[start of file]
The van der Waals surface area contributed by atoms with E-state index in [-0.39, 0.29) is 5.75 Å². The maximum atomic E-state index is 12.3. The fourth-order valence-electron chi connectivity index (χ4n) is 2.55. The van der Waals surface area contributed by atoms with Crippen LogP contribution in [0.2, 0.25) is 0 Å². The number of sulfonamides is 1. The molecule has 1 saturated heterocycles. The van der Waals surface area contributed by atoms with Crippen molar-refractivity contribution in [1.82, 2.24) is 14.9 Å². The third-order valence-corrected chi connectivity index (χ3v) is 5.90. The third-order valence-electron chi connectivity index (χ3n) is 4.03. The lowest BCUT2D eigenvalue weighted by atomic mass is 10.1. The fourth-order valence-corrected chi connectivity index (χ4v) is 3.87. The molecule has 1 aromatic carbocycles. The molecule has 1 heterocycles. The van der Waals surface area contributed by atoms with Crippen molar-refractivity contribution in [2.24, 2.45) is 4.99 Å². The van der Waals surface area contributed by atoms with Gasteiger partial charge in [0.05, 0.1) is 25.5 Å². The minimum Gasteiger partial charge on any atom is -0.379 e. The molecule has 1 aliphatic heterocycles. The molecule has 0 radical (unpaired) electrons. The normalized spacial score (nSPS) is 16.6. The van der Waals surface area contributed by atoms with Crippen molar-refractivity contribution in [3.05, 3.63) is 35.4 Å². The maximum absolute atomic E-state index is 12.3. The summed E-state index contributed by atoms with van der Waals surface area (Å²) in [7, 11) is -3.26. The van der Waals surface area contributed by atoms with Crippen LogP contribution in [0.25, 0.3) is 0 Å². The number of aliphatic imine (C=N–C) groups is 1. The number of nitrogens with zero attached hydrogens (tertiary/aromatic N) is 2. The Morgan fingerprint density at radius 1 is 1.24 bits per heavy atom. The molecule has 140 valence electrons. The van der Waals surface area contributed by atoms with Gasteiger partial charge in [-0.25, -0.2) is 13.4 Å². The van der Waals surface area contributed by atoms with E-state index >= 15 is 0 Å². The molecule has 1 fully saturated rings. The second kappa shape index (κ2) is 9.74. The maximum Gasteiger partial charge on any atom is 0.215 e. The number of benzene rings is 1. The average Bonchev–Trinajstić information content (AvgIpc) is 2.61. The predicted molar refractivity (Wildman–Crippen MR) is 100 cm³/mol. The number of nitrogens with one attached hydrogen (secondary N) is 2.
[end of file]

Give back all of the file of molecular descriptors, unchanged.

The van der Waals surface area contributed by atoms with E-state index in [-0.39, 0.29) is 5.75 Å². The maximum atomic E-state index is 12.3. The fourth-order valence-electron chi connectivity index (χ4n) is 2.55. The van der Waals surface area contributed by atoms with Crippen LogP contribution in [0.2, 0.25) is 0 Å². The number of sulfonamides is 1. The molecule has 1 saturated heterocycles. The van der Waals surface area contributed by atoms with Crippen molar-refractivity contribution in [1.82, 2.24) is 14.9 Å². The third-order valence-corrected chi connectivity index (χ3v) is 5.90. The third-order valence-electron chi connectivity index (χ3n) is 4.03. The lowest BCUT2D eigenvalue weighted by atomic mass is 10.1. The fourth-order valence-corrected chi connectivity index (χ4v) is 3.87. The molecule has 1 aromatic carbocycles. The molecule has 1 heterocycles. The van der Waals surface area contributed by atoms with Crippen molar-refractivity contribution in [2.24, 2.45) is 4.99 Å². The van der Waals surface area contributed by atoms with Gasteiger partial charge in [0.05, 0.1) is 25.5 Å². The minimum Gasteiger partial charge on any atom is -0.379 e. The molecule has 1 aliphatic heterocycles. The molecule has 0 radical (unpaired) electrons. The normalized spacial score (nSPS) is 16.6. The van der Waals surface area contributed by atoms with Crippen molar-refractivity contribution in [3.05, 3.63) is 35.4 Å². The maximum absolute atomic E-state index is 12.3. The summed E-state index contributed by atoms with van der Waals surface area (Å²) in [7, 11) is -3.26. The van der Waals surface area contributed by atoms with Crippen LogP contribution in [0.25, 0.3) is 0 Å². The number of aliphatic imine (C=N–C) groups is 1. The number of nitrogens with zero attached hydrogens (tertiary/aromatic N) is 2. The Morgan fingerprint density at radius 1 is 1.24 bits per heavy atom. The molecule has 140 valence electrons. The van der Waals surface area contributed by atoms with Gasteiger partial charge in [-0.25, -0.2) is 13.4 Å². The van der Waals surface area contributed by atoms with E-state index >= 15 is 0 Å². The molecule has 1 fully saturated rings. The second kappa shape index (κ2) is 9.74. The maximum Gasteiger partial charge on any atom is 0.215 e. The number of benzene rings is 1. The average Bonchev–Trinajstić information content (AvgIpc) is 2.61. The predicted molar refractivity (Wildman–Crippen MR) is 100 cm³/mol. The number of nitrogens with one attached hydrogen (secondary N) is 2.